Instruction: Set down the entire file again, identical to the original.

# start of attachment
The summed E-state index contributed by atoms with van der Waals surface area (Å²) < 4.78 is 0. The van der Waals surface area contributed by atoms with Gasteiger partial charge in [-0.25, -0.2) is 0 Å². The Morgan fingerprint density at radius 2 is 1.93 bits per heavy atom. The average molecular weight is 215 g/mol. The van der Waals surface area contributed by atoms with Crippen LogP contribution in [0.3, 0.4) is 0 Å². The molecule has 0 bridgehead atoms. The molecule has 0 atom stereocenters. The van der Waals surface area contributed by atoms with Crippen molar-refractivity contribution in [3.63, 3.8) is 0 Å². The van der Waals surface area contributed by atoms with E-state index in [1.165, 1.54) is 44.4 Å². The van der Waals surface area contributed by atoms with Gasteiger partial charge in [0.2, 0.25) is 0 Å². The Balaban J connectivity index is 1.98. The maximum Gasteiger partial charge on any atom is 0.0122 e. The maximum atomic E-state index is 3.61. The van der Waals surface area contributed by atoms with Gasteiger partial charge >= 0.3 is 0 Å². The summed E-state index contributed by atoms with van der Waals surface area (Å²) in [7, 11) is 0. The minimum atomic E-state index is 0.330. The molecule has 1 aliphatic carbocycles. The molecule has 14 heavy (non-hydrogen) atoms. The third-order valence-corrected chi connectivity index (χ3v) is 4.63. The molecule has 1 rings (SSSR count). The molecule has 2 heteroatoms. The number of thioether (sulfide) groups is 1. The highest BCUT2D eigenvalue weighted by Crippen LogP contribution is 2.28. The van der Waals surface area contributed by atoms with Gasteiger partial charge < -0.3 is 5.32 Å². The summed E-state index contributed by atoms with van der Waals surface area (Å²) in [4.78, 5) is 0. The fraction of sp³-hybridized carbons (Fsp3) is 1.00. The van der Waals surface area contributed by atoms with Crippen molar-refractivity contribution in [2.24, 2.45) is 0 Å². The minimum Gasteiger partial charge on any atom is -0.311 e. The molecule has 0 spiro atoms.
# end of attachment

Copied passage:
The summed E-state index contributed by atoms with van der Waals surface area (Å²) < 4.78 is 0. The van der Waals surface area contributed by atoms with Gasteiger partial charge in [-0.25, -0.2) is 0 Å². The Morgan fingerprint density at radius 2 is 1.93 bits per heavy atom. The average molecular weight is 215 g/mol. The van der Waals surface area contributed by atoms with Crippen LogP contribution in [0.3, 0.4) is 0 Å². The molecule has 0 bridgehead atoms. The molecule has 0 atom stereocenters. The van der Waals surface area contributed by atoms with Crippen molar-refractivity contribution in [3.63, 3.8) is 0 Å². The van der Waals surface area contributed by atoms with E-state index in [1.165, 1.54) is 44.4 Å². The van der Waals surface area contributed by atoms with Gasteiger partial charge in [0.2, 0.25) is 0 Å². The Balaban J connectivity index is 1.98. The maximum Gasteiger partial charge on any atom is 0.0122 e. The maximum atomic E-state index is 3.61. The van der Waals surface area contributed by atoms with Gasteiger partial charge >= 0.3 is 0 Å². The summed E-state index contributed by atoms with van der Waals surface area (Å²) in [7, 11) is 0. The minimum atomic E-state index is 0.330. The molecule has 1 aliphatic carbocycles. The molecule has 14 heavy (non-hydrogen) atoms. The third-order valence-corrected chi connectivity index (χ3v) is 4.63. The molecule has 1 rings (SSSR count). The molecule has 2 heteroatoms. The number of thioether (sulfide) groups is 1. The highest BCUT2D eigenvalue weighted by Crippen LogP contribution is 2.28. The van der Waals surface area contributed by atoms with Gasteiger partial charge < -0.3 is 5.32 Å². The summed E-state index contributed by atoms with van der Waals surface area (Å²) in [4.78, 5) is 0. The fraction of sp³-hybridized carbons (Fsp3) is 1.00. The van der Waals surface area contributed by atoms with Crippen molar-refractivity contribution in [2.24, 2.45) is 0 Å². The minimum Gasteiger partial charge on any atom is -0.311 e. The molecule has 0 spiro atoms.